Warren Bennis is widely regarded as a pioneer of the contemporary field of Leadership Studies. In his famous book “On Leadership”, he wrote

Leadership is the capacity to translate vision into reality.

Continue reading “[Repost] Revisiting Leadership”

[Repost] The perfect “Natural Learning” medium


The hunt is now on for the perfect medium to design and conduct “Natural Learning” programs. Transformational training programs that do not suffer from the “Monday Syndrome”. Programs where the focus is on individuals identifying their personal barriers and going beyond them to elevate their performance in the organisation, across all the roles they are expected to perform. In short, the perfect medium to translate the roles expected from leaders in organisations into reality. Continue reading “[Repost] The perfect “Natural Learning” medium”

[Repost] Designing the “Natural Learning” Program


I have shared that “Natural Learning” can be an interesting approach to designing learning programs which overcome the “Monday Syndrome”. Today, we will explore how we can design Natural Learning programs. In subsequent posts, we will look at possible media for these programs and finally reveal an offering that promises to fulfil the lucrative promise of Natural Learning. Yes, there is a pot of gold at the end of the Rainbow. Continue reading “[Repost] Designing the “Natural Learning” Program”

[Repost] Natural Learning – a new approach


I shared the new challenge organisations are facing to accelerate growth, followed by the Monday Syndrome related to behavioural training, and finally the flaws with the current approach used for such training. Now, let us look at a fresh approach to learning. An approach that is very simple, very intuitive, almost hiding in plain sight. It was a revelation for me when I saw it for the first time. Continue reading “[Repost] Natural Learning – a new approach”

[Repost] The Missing Piece of the Puzzle


I have shared my experience in the earlier posts about the “Monday Syndrome”, especially for Behavioural Training Programs. The syndrome refers to the limited impact that these programs have on the participants. However, behavioural programs are critical for organisations and especially for ones that are going through change. So, let us now look at what is missing in these programs that limits the impact.

Let us begin by looking at the process of training design and development. Training was originally used to teach new skills – starting with rearing cattle and cultivating land, graduating to using machines since the industrial revolutions, and finally to mastering the digital world, amongst numerous other areas. The approach is similar – observe or research how to be effective at doing a particular job (create knowledge), create a mechanism to transfer this knowledge to another individual (develop technique), and finally train the concerned people (training).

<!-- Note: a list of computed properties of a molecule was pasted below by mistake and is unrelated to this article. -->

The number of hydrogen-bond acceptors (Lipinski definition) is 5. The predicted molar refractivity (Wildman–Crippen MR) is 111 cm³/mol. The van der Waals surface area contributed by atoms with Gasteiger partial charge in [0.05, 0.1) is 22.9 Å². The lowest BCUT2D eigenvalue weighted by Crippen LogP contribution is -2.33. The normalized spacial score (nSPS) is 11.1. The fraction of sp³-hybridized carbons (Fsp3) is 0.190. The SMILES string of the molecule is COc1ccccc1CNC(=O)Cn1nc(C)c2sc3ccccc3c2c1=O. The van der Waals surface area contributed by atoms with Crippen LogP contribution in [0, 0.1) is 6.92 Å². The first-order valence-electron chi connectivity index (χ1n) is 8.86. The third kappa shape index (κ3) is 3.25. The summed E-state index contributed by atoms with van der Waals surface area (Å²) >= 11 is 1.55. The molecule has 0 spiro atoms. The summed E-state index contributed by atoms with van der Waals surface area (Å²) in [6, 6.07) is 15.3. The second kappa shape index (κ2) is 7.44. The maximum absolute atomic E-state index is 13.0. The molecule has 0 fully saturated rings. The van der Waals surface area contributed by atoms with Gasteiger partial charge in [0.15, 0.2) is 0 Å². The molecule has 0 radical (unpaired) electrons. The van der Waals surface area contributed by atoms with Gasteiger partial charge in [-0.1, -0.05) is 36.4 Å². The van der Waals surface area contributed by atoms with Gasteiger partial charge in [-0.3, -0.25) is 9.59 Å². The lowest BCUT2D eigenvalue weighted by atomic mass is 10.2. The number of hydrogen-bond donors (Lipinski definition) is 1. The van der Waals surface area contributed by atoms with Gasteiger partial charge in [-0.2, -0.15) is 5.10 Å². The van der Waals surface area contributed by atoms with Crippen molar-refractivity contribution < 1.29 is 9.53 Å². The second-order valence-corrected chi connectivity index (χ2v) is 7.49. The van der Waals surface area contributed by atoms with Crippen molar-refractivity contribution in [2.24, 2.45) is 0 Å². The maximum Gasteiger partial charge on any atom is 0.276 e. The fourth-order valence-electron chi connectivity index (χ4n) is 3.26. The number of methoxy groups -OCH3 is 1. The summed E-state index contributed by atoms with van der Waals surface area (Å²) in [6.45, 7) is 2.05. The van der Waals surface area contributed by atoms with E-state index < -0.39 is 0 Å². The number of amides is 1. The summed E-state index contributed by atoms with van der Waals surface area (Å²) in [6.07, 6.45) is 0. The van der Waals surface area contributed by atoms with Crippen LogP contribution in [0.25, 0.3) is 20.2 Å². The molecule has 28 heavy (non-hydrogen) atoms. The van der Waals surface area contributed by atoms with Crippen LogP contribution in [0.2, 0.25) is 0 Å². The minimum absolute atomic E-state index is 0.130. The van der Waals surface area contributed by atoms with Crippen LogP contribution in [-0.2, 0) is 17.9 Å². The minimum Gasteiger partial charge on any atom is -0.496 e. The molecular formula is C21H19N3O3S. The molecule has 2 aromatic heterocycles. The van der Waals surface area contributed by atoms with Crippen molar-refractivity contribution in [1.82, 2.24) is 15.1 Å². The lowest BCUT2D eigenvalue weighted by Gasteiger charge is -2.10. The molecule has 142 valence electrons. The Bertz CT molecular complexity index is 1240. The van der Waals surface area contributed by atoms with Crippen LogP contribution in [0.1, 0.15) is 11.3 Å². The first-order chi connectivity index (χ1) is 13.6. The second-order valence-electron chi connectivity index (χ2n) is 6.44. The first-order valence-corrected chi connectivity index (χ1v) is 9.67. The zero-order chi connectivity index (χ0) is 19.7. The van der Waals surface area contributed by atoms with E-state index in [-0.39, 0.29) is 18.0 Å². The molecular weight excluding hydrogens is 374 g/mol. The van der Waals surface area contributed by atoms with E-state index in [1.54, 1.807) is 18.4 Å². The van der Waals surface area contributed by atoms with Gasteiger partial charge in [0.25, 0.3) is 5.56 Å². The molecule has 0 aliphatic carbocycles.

There is an assumption in this approach – every individual will be able to develop the desired skills by following the techniques. It is also very logical. If I exactly tell someone how to drive a nail in the wall using a hammer, there is no way someone will not learn it. The only variable can be the time it takes one to master the skill. This works perfectly for the skill development programs.

This approach is extended and applied to behavioural training. However, there is a not so obvious omission. When it comes to skills, people are at different levels of the skill and hence take different time to reach the same level of mastery. When it comes to behaviours, people are in different “worlds”. Haven’t you experienced someone dealing with an interpersonal issue at work with an ease that totally stumped you? You had never even imagined the perspective demonstrated by the other person. You were operating from another world altogether.

What’s missing in my opinion is a learning approach which is tailored to altering behaviours. An approach which naturally alters the behaviour of people without assessing their current state or training them about something. An approach by which the behaviour alters without the knowledge of the person.

We will explore such an approach tomorrow.